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It is often said that a capitalist is anyone who is greedy. But in economics, a capitalist is a person who owns capital, i.e. property that earns revenue. Capitalist do not need to work for a living because they can live off their wealth. (Of course, most people want to work, so most capitalists are not idlers.) A capitalist society (or capitalism) is one in which the major economic decision-makers are capitalists and the main economic motivation is profit-seeking.

In most economic discussions, there are two types of capital: real and financial. Real capital refers to real means of production, i.e., objects used by labor to produce products. Financial capital refers to pieces of paper (such as stocks and bonds) that allow someone to lay claim to real capital and the stream of income produced by the production process. (N.B. These are only the basic financial assets available in modern financial markets) Stocks represent shares of ownership of a joint-stock corporation, while bonds represent promises to pay interest and principal on loans.

There are two types of real capital: fixed and circulating.

1. Fixed capital is capital that is fixed to the earth i.e. buildings, machines and roads. Fixed capital can be used to receive rent, or used in production to receive profit.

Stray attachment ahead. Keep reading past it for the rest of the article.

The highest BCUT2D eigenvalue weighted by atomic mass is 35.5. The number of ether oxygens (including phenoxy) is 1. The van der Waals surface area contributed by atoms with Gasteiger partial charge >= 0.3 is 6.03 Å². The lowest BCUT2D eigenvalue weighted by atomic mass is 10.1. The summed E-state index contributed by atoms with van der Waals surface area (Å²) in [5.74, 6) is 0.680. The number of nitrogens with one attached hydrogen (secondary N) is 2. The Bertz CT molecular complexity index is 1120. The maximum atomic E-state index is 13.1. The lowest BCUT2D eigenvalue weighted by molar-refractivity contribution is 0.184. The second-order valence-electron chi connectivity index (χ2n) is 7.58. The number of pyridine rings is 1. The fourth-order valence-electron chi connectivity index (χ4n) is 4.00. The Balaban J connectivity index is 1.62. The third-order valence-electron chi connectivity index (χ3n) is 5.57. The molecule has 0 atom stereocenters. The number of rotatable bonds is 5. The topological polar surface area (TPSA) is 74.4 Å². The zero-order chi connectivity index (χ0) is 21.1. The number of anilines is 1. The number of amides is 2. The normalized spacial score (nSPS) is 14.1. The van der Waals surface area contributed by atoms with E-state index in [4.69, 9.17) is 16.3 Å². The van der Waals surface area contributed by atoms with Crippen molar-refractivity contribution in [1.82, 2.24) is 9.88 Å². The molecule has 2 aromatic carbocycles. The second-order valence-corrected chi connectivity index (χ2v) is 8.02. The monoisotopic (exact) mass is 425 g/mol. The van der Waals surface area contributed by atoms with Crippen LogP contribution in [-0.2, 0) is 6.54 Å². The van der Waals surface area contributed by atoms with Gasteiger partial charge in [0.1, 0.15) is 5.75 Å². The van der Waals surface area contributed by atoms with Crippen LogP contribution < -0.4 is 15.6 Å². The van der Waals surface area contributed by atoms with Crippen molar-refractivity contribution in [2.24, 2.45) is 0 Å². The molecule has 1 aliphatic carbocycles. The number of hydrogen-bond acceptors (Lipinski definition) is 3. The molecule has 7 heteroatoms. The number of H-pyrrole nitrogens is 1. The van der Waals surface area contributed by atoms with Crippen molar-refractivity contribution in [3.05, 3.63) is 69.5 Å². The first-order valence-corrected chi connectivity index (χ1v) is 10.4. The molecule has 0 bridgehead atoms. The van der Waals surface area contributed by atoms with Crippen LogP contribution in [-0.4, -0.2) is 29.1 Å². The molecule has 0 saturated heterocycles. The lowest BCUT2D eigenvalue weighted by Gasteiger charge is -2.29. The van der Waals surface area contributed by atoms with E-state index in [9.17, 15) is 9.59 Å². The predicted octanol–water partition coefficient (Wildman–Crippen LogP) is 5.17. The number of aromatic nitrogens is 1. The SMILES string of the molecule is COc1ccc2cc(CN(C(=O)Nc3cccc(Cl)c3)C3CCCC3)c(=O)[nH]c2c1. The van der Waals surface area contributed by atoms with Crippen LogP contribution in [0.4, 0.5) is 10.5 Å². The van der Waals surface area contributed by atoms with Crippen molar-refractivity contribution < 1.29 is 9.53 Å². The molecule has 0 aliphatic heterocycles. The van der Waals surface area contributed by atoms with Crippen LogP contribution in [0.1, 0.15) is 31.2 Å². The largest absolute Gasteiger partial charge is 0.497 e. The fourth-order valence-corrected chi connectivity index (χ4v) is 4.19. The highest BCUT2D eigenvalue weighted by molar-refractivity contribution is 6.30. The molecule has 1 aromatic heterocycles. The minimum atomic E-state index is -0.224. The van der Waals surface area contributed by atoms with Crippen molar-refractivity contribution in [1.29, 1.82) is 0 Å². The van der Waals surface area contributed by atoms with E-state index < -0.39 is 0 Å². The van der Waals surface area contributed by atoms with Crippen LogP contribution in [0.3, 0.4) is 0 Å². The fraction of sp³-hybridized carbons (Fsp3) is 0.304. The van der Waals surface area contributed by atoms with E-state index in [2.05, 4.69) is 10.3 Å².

2. Circulating capital is capital that is not fixed to the earth i.e. food, fuel and money. The elements of circulating capital are typically incorporated (as raw materials or intermediate goods) in some other product.

Different types of capital play different roles in a modern capitalist economy. Merchants receive profit by trading commodities. Financiers lend money and receive interest (loans, bonds, overdrafts) or buy equities from joint-stock companies to receive a dividend. Bonds and equities can also be traded for profit on a exchange.

Chief Executive Officers (CEOs) of joint-stock companies are often called capitalists, although in a strict sense they are managers. A Chief Executive Officer can manage a company without owning stocks, i.e., equity. Due to the dominance of joint-stock companies, the dominance of the individual capitalist in an individual large company has steadily declined. Corporations often involve as much bureaucracy as the government does.

Many philosophers and political theorists, e.g. Ayn Rand and anarcho-capitalists such as David Friedman, use "capitalist" to mean an advocate of capitalism.